GREENVILLE, N.C. (WNCT) — Screenings and checkups have dramatically decreased across the nation as the COVID-19 pandemic has taken a front seat over the last year and a half.
According to doctors we spoke with, there’s been a nearly 90% drop in the rate at which people are getting checkups and screenings since the start of the pandemic. Now, doctors and professors alike are saying the impacts of those missed appointments could be fatal.
“There is no reason why people should delay their cancer screenings,” said Dr. Mahvish Muzaffar, an Associate Professor at East Carolina University and Vidant Medical. “The benefit of getting cancer screenings far outweighs the risk of COVID.”
As the pandemic raged, health screenings suffered.
“We already know by one estimate an additional 10,000 lives may be lost because of that delay.”
Doctors across the nation are urging people to continue on with their screenings for cancer and other diseases, as the alternative could be fatal.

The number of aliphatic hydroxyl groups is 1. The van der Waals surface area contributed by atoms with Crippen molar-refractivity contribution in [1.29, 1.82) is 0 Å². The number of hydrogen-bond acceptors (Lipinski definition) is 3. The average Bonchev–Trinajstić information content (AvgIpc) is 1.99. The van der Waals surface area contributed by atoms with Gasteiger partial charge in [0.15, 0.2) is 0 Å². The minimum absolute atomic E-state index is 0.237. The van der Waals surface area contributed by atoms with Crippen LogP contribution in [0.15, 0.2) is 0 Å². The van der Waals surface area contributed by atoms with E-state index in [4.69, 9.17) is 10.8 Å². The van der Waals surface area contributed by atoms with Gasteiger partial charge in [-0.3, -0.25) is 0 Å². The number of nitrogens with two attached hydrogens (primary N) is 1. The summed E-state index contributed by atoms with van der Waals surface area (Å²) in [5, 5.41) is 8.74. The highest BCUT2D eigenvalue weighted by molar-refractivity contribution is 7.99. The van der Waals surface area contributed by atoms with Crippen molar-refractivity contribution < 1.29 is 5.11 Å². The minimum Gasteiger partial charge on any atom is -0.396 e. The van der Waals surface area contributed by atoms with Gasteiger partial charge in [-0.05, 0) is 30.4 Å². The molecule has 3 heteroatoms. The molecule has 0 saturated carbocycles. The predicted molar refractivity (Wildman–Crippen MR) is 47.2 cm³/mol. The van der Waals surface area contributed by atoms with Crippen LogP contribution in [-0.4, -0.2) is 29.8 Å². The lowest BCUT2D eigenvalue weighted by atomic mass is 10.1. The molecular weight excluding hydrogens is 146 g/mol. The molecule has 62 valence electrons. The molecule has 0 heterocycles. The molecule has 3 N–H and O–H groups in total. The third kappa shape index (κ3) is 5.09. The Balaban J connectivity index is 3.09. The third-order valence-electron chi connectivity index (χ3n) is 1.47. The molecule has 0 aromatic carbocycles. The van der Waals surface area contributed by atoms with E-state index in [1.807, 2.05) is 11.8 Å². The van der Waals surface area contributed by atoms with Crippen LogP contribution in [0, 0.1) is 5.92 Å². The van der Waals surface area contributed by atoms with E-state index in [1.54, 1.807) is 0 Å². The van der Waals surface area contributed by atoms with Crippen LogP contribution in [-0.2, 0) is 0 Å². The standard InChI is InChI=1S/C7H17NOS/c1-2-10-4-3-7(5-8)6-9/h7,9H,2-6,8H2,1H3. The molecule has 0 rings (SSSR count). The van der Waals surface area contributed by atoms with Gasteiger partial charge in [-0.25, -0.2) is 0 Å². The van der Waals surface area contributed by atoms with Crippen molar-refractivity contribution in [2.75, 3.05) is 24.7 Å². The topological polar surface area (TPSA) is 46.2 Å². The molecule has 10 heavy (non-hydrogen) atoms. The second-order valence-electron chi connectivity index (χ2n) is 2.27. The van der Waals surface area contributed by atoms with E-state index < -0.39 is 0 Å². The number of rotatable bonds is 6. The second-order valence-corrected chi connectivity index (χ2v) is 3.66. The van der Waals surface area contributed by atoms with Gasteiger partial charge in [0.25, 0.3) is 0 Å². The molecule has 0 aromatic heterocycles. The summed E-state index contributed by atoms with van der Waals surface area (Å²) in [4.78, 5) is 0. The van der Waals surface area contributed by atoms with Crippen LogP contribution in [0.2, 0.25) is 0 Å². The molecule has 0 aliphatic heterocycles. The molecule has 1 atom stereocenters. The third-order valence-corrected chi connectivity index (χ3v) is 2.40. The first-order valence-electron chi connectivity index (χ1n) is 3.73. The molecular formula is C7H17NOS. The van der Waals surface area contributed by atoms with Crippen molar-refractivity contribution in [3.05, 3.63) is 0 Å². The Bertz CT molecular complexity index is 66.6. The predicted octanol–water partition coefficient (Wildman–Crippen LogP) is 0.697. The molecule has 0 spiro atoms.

“It’s not often that you wouldn’t have a type of cancer where there is a way where you could detect it or prevent it early actually and that is by screening,” said Muzaffar.
Muzaffar is an Associate Professor at East Carolina University and Vidant Medical. She says screenings can catch these issues early.
Your cure rates are almost 90-100%Dr. Mahvish Muzaffar, Associate Professor at East Carolina University and Vidant Medical
With October being breast cancer awareness month, Muzaffar says now is a great time to work on getting in those routine check-ups once again.
“The reality is 1 in 8 women, and often people think ‘well I won’t be that,’ but 1 in 8 American women have a lifetime risk of having breast cancer,” said Muzaffar.
Noting it’s important to look out for possible warning signs and symptoms.
“You feel a lump in your breast, you feel one breast is more swollen than the other, you may notice skin change redness or some retraction like peeling of the skin,” Muzaffar said.
She says in some cases, it can all come down to some of the choices you make.
“You could also reduce your risk of getting cancer by leading a healthy lifestyle,” said Muzaffar.
Click here for more information on breast cancer awareness month and ways to keep yourself safe.